If hospitals can learn, maybe there’s hope for lawyers.
There is nothing so important as ensuring through every available means that you and your client are on the same page, that what you do is what is expected. Doesn’t this say it all?
Cartoons courtesy of Brand Autopsy (which is worth looking at just to see the brand).
Corporate Counsel magazine (January 2006 issue) did a survey of General Counsel at Fortune 250 Companies. The survey found (15% response rate) that 34% of the surveyed GCs fired a firm in 2005 for poor performance, 3% for poor technological capabilities, 3% for lack of diversity, 9% for a combination of those factors and 31% did so for other reasons. The survey doesn’t suggest whether these terminations are of primary counsel or peripheral counsel.
The same issue reports that 46% of the top 200 firms anticipate raising their hourly rates by more than 5%, while 53% expect to raise rates by 5% or less.
I wonder whether the January 2007 issue will contain survey results showing a significant percentage of firms being fired for being too expensive.
Eschewing the time-honored maxim of “location, location, location,” The Wired GC continues his analysis of the importance (or lack thereof) of office location in a world where most client interaction occurs in the client’s office, or at least somewhere other than the lawyer’s office. The post, bearing the sublime title “What Face Means For Place,” addresses the question “why do most firms in large cities persist in putting all their people in pricey high-rise space under long-term leases?” None of the common answers survive The Wired GC’s pithy commentary. The post goes on to suggest some alternatives that no doubt will be the subject of much conversation.
Here’s a statement in the post that every managing partner should memorize:
I’m sure I don’t understand all the intricacies of space selection and design of the modern law firm. But when I see firms jockeying for a new “signature” building, and later submitting their interior design to magazines for their annual awards, I know one thing: I’ve never retained a firm on the basis of its offices. And I have to think that the overhead costs inherent in the current space model are a big driver of higher rates and higher billable hour quotas. And I have decided against retaining more than one firm because of these factors.
Perhaps the driving factors on space should be minimizing cost, maximizing operating efficiency and teamwork and creating a desire to leave the office and go visit clients.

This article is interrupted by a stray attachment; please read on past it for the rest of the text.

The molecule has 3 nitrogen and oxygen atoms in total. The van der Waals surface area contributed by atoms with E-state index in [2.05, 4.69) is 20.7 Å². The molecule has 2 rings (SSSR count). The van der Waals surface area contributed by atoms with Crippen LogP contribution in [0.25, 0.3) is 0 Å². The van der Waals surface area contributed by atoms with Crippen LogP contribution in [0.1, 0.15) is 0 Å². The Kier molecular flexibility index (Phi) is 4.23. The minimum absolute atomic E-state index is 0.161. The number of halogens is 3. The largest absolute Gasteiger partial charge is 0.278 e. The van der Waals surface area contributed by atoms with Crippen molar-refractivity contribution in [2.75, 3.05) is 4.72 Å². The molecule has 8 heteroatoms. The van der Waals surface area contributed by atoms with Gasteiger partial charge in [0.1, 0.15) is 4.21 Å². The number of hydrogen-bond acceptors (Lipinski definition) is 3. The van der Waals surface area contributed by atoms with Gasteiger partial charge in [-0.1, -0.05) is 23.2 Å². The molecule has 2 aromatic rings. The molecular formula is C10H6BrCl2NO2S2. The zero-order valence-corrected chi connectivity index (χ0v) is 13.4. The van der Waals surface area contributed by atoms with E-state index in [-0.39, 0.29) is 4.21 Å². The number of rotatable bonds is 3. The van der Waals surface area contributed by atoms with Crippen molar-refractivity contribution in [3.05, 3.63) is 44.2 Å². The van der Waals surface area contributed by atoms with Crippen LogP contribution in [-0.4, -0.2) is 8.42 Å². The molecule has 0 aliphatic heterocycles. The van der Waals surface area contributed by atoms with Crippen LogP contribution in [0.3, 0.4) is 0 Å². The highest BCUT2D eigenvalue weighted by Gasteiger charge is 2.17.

I want to relate one true observation. The most effective office design I every saw was an open room, where the CEO and Chief Acquisition Officer had the desks in the center of the room, facing each other. Other desks encircled this power center, with the most junior people being the ones closest to the windows but farthest away from the CEO. There wasn’t much time spent on personal calls or mindlessly surfing the internet. There was, by contrast, a lot of time spent bouncing ideas off colleagues. And when meetings needed to be in private, the many conference rooms were utilized.
But to get back to the topic at hand, The Wired GC’s point that the price of the law firm’s office (location, location, location) becomes a substantial factor in high hourly rates is a truth that cannot be escaped. I ask this of discerning inside counsel: Do you ever hold a firm’s toney location and expensive offices against them?
And to underscore the point I made yesterday, the right place for meeting your client is your client’s office. Her convenience, not yours. Your nickel, not his. Your investment in the relationship. Your chance to learn more about her business and the demands on her time. Your chance to figure out more ways to help. Its all about the client, not your trendy offices with the expensive artwork.
The Greatest American Lawyer contains a very thoughtful post on the issue of whether law firms will ever lead change in the manner services are provided to clients. The GAL posits that “[i]t has been suggested that until clients demand that law firms deliver lower cost and higher quality services, law firms will not be motivated to act. While there may be something to this notion, I am not buying it.” The GAL concludes with this:
So, what needs to change in the legal market in order to for innovation to ensue? Does the change have to come from the client side? It is my belief that law firms and lawyers will have to employ traditional marketing and sales people who can go out into the market without the demands and pressures of having to bill time or work for clients on important matters and evangelize what they are doing. Without a marketing and sales force, the reach of any particular law firm to distinguish themselves in the market and reach new clients is extremely limited. The market must be educated as to how and why the flattening of the world and the availability of technology can revolutionize the way law is practiced. Without this important piece of the puzzle, the legal market will continue to be the caboose of the global train of innovation and technology adoption.
I’m not sure I can agree. The implication of GAL’s post is that there really isn’t competition now for business. That certainly isn’t true. In my view, the problem remains one of economic incentive. Law firms have no reason to embrace technology or the efficiencies it creates more than is minimally necessary because technology costs them money and doesn’t generate revenue. Clients make the hiring decision and law firms offer what they think the client needs from them, and no more. If clients demanded the types of efficiencies GAL discusses (“do this or you are fired”) and followed through by hiring only those who provided the innovation, the level of innovation would increase dramatically because it would be the price to play. Now it isn’t. I leave with this thought: if clients don’t insist on change now, why will they hire based on that differentiator if the pitch is made by a professional seller?